Clarence the Coon Comes Calling: A Texas Tale of a Friendly Raccoon

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Last night there was a near-perfect moon. Moonlight smiled across our back yard, serenaded by the security light, causing deep pockets of shadow near the trees and fence to appear as darkened caverns. From these caverns pranced an assortment of wild creatures to forage for midnight snacks.

Each night for the last week, an animated, feisty, and robust boar raccoon appeared in my back yard to stake out the area for his personal turf. He spends a couple of hours each night investigating, digging for critters, and robbing my bird feeders.

The coon saunters from the shadows, comfortable in or out of the light. His appearance has become such a concerted event that we have become friends. Since friends should call one another by name, I’ve decided to name him Clarence, and keep the name Durhl for myself.

Clarence the Coon Comes Calling: A Texas Tale of a Friendly Raccoon

Photo: envato elements

Clarence mounts the fence that supports my bird feeders. From that vantage point, he hurls himself midair onto the top of the feeder. Then he sits there, helping himself to the corn and other grains in the feeder. I watch him swinging free, mouth overflowing with cracked corn, commanding a look of complete indifference to fear on his little bandit face.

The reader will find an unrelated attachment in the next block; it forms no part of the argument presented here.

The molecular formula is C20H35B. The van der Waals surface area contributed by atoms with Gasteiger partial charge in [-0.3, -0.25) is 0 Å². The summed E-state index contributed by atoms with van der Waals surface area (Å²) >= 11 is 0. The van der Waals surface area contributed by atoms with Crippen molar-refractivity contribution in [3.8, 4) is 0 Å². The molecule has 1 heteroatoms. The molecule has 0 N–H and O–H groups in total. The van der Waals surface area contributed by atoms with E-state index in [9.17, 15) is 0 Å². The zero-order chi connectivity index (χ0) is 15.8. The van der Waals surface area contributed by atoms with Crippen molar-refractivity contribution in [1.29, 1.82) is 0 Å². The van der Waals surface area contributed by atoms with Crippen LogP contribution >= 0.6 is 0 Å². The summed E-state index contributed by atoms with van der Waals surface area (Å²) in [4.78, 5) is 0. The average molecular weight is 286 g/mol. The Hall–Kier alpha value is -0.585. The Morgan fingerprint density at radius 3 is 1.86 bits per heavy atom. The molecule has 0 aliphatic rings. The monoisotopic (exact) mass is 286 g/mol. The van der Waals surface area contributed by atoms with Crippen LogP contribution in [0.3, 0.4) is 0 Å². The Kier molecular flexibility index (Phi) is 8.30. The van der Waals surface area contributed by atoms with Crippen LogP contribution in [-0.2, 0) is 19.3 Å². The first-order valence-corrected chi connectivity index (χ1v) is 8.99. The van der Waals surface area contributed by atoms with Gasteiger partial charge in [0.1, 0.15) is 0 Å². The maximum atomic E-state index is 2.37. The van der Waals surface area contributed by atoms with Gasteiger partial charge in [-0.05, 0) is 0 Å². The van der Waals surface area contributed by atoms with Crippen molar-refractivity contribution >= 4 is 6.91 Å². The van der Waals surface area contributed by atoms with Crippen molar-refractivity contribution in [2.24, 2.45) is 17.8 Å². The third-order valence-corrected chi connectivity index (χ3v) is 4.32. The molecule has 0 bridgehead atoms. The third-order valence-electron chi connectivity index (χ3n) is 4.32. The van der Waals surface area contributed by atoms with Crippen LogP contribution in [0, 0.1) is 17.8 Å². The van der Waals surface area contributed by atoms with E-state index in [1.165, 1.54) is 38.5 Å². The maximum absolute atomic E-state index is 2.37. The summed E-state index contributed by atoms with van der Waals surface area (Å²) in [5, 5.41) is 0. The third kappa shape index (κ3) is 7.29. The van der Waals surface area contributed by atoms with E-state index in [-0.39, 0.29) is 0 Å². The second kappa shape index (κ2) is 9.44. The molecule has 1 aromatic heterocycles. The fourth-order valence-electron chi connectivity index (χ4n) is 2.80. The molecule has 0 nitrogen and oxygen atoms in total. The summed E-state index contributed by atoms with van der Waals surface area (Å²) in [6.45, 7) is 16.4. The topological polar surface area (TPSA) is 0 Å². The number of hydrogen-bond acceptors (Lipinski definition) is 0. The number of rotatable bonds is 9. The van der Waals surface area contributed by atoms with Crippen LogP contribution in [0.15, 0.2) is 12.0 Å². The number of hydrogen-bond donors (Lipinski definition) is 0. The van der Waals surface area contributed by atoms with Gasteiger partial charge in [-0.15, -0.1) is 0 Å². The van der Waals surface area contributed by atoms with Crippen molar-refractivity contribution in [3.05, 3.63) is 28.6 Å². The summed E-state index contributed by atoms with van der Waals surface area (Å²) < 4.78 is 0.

When he gets full or the feeder becomes empty, he drops to the ground and proceeds to groom himself by washing his face, hands, and feet from the damp grass.

For after dinner entertainment, he waddles onto the patio toward the glass door. Reaching the door, he rises up on his haunches, places his hands (paws) on the glass, and peers inward between his hands.

Clarence the Coon Comes Calling: A Texas Tale of a Friendly Raccoon

Photo: envato elements

Clarence watches me do laundry and clean the kitchen. The smell of popcorn causes him to become quite excited and entertaining, as he presses his little black-button nose on the glass.

He makes little cooing, purring sounds. Sometimes I have expected him to tell me to add softener to the wash or clean up the sink full of dishes, or maybe add more butter to the popcorn. In fact, I cannot eat with him watching me.

I realize that wild animals should not be fed, so I’ve moved my bird feeders to a higher location, and away from anything he can launch off of. And I tightly secured the gate where he is making his entrance.

Clarence, if you are a Texas Hill Country reader and read this article, understand that there will be no more food for you. However, if you would like to meet me at Taco Bell for some frijoles, please come. But you will have to pick up the tab. Also, no washing your face from your drink cup or eating off the floor.

Durhl Caussey writes exclusively for Texas Hill Country. He may be reached at this media outlet or [email protected].